This week, the PGA Tour moves from one of the toughest courses on its schedule, in the South Course at Torrey Pines, to the layout that ranked as one of the easiest last season – TPC Scottsdale, home of the Waste Management Phoenix Open.
This perhaps is the last chance that the “grip it and rip it” brigade will have to shine at this much loved Arizona venue, as next year’s renewal will see a revamped track at a reported cost of $15million.
What will remain is the infamous par-three, fully enclosed 16th that has become the signature hole of the tournament. The coliseum-like seating capacity at this one hole has grown to about 20,000, and the crowd for the entire event over the four days is always the biggest of the year. Being able to handle the boisterous galleries is a must for prospective champions.
Playing well the week before in San Diego is not a pre-requisite for going low in Phoenix, as only two of the last ten champions managed a top ten in the previous week ahead of their win, and three didn’t play at all.
The longer rough at the Farmers Insurance Open caught out many players and, this week, I’d rather go with three players who missed the action completely at La Jolla.
With 20 under or lower set to be the winners’ score in Phoenix, those that can go low are advised and given Ryan Palmer only found one too good at the last birdie-fest on the PGA Tour roster – the Human Challenge a fortnight ago – the Texan pro gets the headline selection at 25/1. His greens in regulation stats – key this week (three of the last four champions have topped the GIR rankings) – have been good recently and, as he finished with a 62 at Scottsdale 12 months ago to grab fifth place, he has the right mix of course and current form.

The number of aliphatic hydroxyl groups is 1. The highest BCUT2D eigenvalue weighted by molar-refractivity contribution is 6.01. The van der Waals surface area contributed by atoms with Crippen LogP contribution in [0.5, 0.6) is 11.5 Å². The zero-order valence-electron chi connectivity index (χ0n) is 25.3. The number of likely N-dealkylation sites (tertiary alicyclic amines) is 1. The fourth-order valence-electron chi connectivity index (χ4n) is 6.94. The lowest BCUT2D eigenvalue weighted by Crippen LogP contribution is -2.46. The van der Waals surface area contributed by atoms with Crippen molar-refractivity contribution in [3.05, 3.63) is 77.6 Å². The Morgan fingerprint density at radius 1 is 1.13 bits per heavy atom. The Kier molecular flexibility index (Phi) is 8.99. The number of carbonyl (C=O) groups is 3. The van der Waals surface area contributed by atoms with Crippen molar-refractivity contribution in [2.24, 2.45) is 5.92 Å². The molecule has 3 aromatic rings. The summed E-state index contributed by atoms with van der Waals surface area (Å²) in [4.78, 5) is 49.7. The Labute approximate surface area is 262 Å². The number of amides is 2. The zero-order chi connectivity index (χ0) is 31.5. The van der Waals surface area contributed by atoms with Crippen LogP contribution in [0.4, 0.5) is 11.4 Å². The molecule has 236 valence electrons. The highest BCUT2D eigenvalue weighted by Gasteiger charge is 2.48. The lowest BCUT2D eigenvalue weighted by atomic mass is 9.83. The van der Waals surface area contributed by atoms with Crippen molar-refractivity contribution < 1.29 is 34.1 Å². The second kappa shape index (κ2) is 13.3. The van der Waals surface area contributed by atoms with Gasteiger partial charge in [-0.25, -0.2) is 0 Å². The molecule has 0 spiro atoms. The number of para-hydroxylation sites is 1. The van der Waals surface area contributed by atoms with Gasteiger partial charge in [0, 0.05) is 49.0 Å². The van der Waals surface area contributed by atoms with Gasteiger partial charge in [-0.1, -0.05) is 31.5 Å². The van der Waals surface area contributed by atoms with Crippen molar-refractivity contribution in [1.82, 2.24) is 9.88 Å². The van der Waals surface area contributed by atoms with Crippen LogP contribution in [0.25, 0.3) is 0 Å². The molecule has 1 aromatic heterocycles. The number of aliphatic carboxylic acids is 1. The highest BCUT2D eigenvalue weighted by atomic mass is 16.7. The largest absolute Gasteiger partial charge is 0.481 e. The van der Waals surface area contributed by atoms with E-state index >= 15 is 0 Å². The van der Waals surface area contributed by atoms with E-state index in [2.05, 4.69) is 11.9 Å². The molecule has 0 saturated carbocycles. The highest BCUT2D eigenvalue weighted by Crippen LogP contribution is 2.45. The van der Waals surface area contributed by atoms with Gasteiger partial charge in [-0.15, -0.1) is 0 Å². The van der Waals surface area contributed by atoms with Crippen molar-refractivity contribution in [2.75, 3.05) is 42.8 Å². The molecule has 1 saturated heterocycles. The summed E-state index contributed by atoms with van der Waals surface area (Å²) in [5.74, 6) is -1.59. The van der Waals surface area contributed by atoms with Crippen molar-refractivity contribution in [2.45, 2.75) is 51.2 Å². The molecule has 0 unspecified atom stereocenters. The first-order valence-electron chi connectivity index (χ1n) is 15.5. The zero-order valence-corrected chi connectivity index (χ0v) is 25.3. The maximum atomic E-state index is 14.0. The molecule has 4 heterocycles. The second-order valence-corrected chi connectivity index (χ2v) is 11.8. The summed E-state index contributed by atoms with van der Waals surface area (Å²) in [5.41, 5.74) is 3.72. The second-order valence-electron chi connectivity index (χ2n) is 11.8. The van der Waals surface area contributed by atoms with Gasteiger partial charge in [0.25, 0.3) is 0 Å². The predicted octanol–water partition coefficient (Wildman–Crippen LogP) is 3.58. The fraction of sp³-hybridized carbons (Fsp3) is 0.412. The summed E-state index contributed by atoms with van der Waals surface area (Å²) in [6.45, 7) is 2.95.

Ryan Moore has two top six finishes in his last five starts at this week’s venue, where after last year’s fourth place he exclaimed he ‘loved this event’, and four top tens, including victory in the CIMB Classic, in his last six appearances this term is another tick in the right box, also at 25/1.
Finally, Chris Kirk, at 33s, is back in action after claiming runners-up spot in the Sony Open and, given his November win in the McGladrey Classic came after a week’s rest, this classy iron player shouldn’t be left off any staking plan.
My three off the tee – Palmer, Moore and Kirk.